You can still generate income as yields crater. This is how you do it

  • By Randall W. Forsyth,
  • Barron's
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It is the best of times and the worst of times. It’s a tale of two markets.

Investing for income has never been so expensive. But even with major stock indexes at records, equity investments are as inexpensive as they were dear during the days of “irrational exuberance” late in the last century.

Pity the poor income investor. On Thursday, the Treasury auctioned 30-year bonds at the lowest yield in U.S. history, 2.061%. On the same day, the yield on 10-year Greek bonds dipped below 1%—a far cry from the 44% peak reached at the height of Athens’ debt crisis in 2012 and the more-than 4% seen as recently as early 2019. Such a low return from a borrower lacking investment-grade credentials can be explained only in a world of $13 trillion of negative-yielding debt, including benchmark German Bunds at minus 0.38%.

The collapse in yields means that massively more bucks are needed to generate the income to which American individual investors have become accustomed. According to UBS, four decades ago, a $5 million portfolio of municipal bonds would have generated a tax-exempt $500,000 annually. Today, it takes $30 million to produce that $500,000. For the rest of us, who don’t happen to have $30 mil, the collapse in bond yields means a pay cut.

Conversely, an analysis by Capital Economics’ John Higgins indicates that stocks are a comparative bargain, even with the Dow (.DJI) closing in on 30,000. Based on relative valuations, equities are much more attractive now than they were unattractive back in 1997, not long after former Federal Reserve Chairman Alan Greenspan famously wondered about investors’ mind-set.

That year, the central bank’s semiannual report to Congress compared the yield on the benchmark 10-year Treasury note with the forward earnings yield on the S&P 500 index (.SPX), a relationship that came to be known as the “Fed Model.” (The earnings yield is calculated by dividing S&P share earnings by the index; in other words, the reciprocal of the more familiar price/earnings ratio.)

At the time, the S&P earnings yield was 90 basis points (0.9 of a percentage point) less than the Treasury yield, the smallest gap since 1991. Previously, the two numbers had tracked each other closely for years. Thus, by that criterion, it appeared that stocks were overvalued. Now, the S&P earnings yield of 5.4% is far above the 10-year note’s 1.60%, making stocks much more alluring.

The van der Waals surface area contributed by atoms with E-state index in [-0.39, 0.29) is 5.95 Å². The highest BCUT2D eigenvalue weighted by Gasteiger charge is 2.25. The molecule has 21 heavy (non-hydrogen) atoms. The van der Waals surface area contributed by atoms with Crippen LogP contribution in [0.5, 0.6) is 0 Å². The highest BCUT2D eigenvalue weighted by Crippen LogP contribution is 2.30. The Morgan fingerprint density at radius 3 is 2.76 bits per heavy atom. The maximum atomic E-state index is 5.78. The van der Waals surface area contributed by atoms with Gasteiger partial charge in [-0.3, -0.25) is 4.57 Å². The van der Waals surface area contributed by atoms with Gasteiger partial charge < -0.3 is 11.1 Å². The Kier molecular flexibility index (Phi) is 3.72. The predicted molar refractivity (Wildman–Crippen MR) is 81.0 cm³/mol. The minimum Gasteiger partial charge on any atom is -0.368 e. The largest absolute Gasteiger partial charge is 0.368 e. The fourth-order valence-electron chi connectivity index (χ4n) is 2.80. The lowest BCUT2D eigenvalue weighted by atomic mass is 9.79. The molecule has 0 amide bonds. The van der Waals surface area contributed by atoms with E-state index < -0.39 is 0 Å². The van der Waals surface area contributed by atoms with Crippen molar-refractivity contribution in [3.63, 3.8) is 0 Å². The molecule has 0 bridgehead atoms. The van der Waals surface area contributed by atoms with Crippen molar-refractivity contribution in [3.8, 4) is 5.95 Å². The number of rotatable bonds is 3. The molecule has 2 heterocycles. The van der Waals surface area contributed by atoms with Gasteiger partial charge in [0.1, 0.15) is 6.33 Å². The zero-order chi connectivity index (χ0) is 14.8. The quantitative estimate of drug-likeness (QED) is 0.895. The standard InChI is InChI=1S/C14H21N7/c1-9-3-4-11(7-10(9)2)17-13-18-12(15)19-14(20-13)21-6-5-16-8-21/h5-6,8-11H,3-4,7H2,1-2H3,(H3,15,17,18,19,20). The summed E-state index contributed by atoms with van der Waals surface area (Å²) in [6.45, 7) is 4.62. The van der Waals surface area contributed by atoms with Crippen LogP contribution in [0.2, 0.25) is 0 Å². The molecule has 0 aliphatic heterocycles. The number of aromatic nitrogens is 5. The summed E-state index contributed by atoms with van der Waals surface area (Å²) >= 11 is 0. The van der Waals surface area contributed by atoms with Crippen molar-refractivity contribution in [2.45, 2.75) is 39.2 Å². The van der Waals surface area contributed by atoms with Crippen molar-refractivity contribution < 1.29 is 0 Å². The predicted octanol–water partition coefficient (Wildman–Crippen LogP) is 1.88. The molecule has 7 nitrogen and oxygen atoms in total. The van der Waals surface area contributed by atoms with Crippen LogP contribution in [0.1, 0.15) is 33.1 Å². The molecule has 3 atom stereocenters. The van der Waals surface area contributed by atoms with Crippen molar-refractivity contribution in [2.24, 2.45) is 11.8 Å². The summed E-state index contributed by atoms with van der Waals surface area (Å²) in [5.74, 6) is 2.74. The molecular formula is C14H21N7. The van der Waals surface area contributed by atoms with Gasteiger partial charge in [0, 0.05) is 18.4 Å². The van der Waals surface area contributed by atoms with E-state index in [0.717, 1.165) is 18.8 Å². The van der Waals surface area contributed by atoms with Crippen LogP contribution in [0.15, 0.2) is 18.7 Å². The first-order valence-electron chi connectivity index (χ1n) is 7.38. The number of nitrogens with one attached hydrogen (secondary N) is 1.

Determining whether equities are overvalued depends not so much on absolute yields, but on how far they have strayed from their equilibrium, Higgins concludes. He reckons that the equilibrium federal-funds rate (the Federal Reserve’s main policy target) and the extra return that investors demand for the risk of holding equities both have declined since 1997. According to Higgins’ estimates, the equilibrium S&P earnings yield is 4%, below the current 5.4%, based on forward earnings. This reflects the “exceptionally loose monetary policy” since the last recession.

In the meantime, income-starved investors still want stocks that show them the money via dividends. Energy shares appear to offer both income and rock-bottom valuations, as our colleague Andrew Bary reported last week. The big oil majors provide yields ranging from 4.7% to 7.2%.

One alternative to individual oil stocks—or the Energy Select Sector SPDR exchange-traded fund (XLE)—is the closed-end Adams Natural Resources fund (PEO). The unleveraged CEF trades at a 10.87% discount to its net asset value, with heavy weightings in Exxon Mobil (XOM) and Chevron (CVX), similar to the XLE’s. Adams Natural Resources “is committed to an annual distribution rate of 6%,” according to its website. Its expense ratio also is lower than most closed-end funds’, at 0.56%.

At the same time, the long-lagging energy group is showing signs of bottoming. That’s the view of J.P. Morgan technical strategists Jason Hunter and Alix Tepper Floman. From 2008 to 2020, the group has given back all of its outperformance of 1998 to 2008. That shift syncs with the long-term rotation to growth from value stocks and the flattening of global yield curves, an indication of less stimulative monetary policies.

From a fundamental point of view, the relative performance of the energy group has correlated with Chinese industrial production, they continue. With the coronavirus crisis, not surprisingly, the stocks have been making new lows. But the decline shows signs of decelerating, despite the barrage of headlines about the virus. A tenet of technical analysis is that changes in momentum tend to lead prices.

For investors who still want bonds in their investment mix, taxable municipals offer yields competitive with those of corporates, plus higher credit quality, according to a UBS client note. The Invesco Taxable Municipal Bond ETF (BAB) yields 2.7% and has a duration of 9.6 years, comparable to that of the iShares iBoxx $ Investment Grade Corporate Bond ETF (LQD). (Duration measures a bond’s price sensitivity to yield changes.) But the taxable muni ETF has an average credit rating around AA, with 6% of its holdings in BBBs. The corporate ETF’s average rating is about A, with 49% in BBBs.

Higher yields are available in leveraged taxable muni CEFs, including Nuveen Taxable Municipal Income (NBB), at 4.94%, and BlackRock Taxable Municipal Bond Trust (BBN), at 5.29%. That compares with 5.02% on the iShares iBoxx $ High Yield Corporate Bond ETF (HYG).

This might be an age of wisdom or an age of foolishness. Either way, generating income is a dickens of a task.

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